For each of the groups, the grouping processor 110 detects the mid-point (mp) of the MAD values within that group. Here, the mid-point is a representative value of the MAD values within a particular group and is defined as the mid-value of the range defined by that group, i.e. without regard to the actual distribution of MAD values within the group. However, in other embodiments the mid-point could be defined as, for example, the mean or median of the MAD values within a particular group.
The mid-points are passed to the target calculator 120, the range detector 130 and the normalizing processor 140. The normalizing processor 140 generates a normalizing function defined below. The range processor 130 generates a range function mp(9)-mp(0), i.e. defining the range between the mid-points of the lowest and highest MAD groups. The target calculator 120 also receives two further values: a weighting factor W shown schematically in FIG. 7 (the curved line) and a variable ref_range defining the desired range of bit rate targets for macroblocks, i.e. the maximum desired macroblock target minus the minimum macroblock target. The target calculator also receives the minimum macroblock target as an offset for use in the calculations described below.
From all of this input information, the target calculator 120 calculates the target bit rate for each macroblock in accordance with the equation (5):
mp(x)=mid point of group x
and the normalising function, norm, is given by equation (6):
The target bit rates for each macroblock output by the target calculator 120 are summed by the summation processor 150 and then subtracted from the total available bit rate by the subtracter 160. Any excess bit rate is then divided (by the divider 170) by the total number of macroblocks to provide an equal share of the excess bit rate to each of the macroblocks. Similarly, if the bit allocations calculated by the target calculator are in excess of the available bit rate, the excess bit rate will in fact be a negative quantity. This additional bit rate is added to the target bit rate calculated by the target calculator 120 at the adder 180.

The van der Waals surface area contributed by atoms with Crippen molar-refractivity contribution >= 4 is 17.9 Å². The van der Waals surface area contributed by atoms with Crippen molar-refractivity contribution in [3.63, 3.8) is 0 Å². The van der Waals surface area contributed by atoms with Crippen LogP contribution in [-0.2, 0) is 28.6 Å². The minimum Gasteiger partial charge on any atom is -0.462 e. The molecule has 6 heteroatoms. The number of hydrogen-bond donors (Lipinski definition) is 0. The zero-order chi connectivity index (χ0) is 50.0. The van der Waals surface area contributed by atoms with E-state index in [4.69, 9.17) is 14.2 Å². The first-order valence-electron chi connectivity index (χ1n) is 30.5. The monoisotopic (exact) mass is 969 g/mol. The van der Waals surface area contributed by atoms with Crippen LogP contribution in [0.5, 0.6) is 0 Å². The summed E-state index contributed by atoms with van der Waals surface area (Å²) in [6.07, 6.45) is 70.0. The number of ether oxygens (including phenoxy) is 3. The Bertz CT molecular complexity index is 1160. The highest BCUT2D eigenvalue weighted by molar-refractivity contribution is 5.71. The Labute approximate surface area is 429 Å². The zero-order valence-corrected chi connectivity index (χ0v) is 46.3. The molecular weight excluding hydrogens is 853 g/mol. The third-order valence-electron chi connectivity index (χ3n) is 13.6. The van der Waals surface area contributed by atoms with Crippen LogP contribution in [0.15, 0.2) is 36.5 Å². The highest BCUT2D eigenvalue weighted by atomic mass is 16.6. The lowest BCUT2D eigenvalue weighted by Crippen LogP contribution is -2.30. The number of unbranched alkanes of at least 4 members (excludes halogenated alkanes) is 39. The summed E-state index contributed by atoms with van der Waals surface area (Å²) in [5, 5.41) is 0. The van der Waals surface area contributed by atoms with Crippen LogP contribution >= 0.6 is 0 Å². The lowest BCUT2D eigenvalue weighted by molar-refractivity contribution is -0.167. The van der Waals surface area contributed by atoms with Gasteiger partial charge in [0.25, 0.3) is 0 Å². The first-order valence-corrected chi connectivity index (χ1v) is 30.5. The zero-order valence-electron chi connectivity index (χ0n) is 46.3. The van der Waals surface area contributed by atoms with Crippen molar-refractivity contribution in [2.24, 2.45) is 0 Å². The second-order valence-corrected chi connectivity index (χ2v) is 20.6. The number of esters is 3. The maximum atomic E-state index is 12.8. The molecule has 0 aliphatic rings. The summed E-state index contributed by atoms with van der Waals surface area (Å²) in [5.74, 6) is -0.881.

The MB are then compressed in accordance with the target bit rates allocated by the bit allocator.
The embodiment described above can be implemented using various types of encoders, such as an adaptive encoder or a rehearsal-type encoder, possibly arranged to rehearse only individual or small groups of MB to cut down on the delay and storage overhead of the apparatus.
Although illustrative embodiments of the invention have been described in detail herein with reference to the accompanying drawings, it is to be understood that the invention is not limited to those precise embodiments, and that various changes and modifications can be effected therein by one skilled in the art without departing from the scope and spirit of the invention as defined by the appended claims.
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|Citing Patent||Filing date||Publication date||Applicant||Title|
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|U.S. Classification||375/240.24, 375/E07.162, 375/E07.134, 375/E07.211, 375/E07.139, 375/E07.157, 375/E07.217, 375/E07.176|
|International Classification||H04N7/50, H04N7/26|
|Cooperative Classification||H04N19/149, H04N19/124, H04N19/14, H04N19/61, H04N19/176, H04N19/115|
|European Classification||H04N7/50E5F, H04N7/50, H04N7/26A6E4E, H04N7/26A6C2, H04N7/26A4E, H04N7/26A8B, H04N7/26A4Q|
|Oct 30, 2000||AS||Assignment|
Owner name: SONY UNITED KINGDOM LIMITED, UNITED KINGDOM
Free format text: ASSIGNMENT OF ASSIGNORS INTEREST;ASSIGNORS:BURNS, JAMES EDWARD;ROBERTS, TIMOTHY STUART;SAUNDERS, NICHOLAS IAN;REEL/FRAME:011212/0716
Effective date: 20000616
|Jul 27, 2007||FPAY||Fee payment|
Year of fee payment: 4
|Jul 27, 2011||FPAY||Fee payment|
Year of fee payment: 8
|Sep 4, 2015||REMI||Maintenance fee reminder mailed|
|Jan 27, 2016||LAPS||Lapse for failure to pay maintenance fees|
|Mar 15, 2016||FP||Expired due to failure to pay maintenance fee|
Effective date: 20160127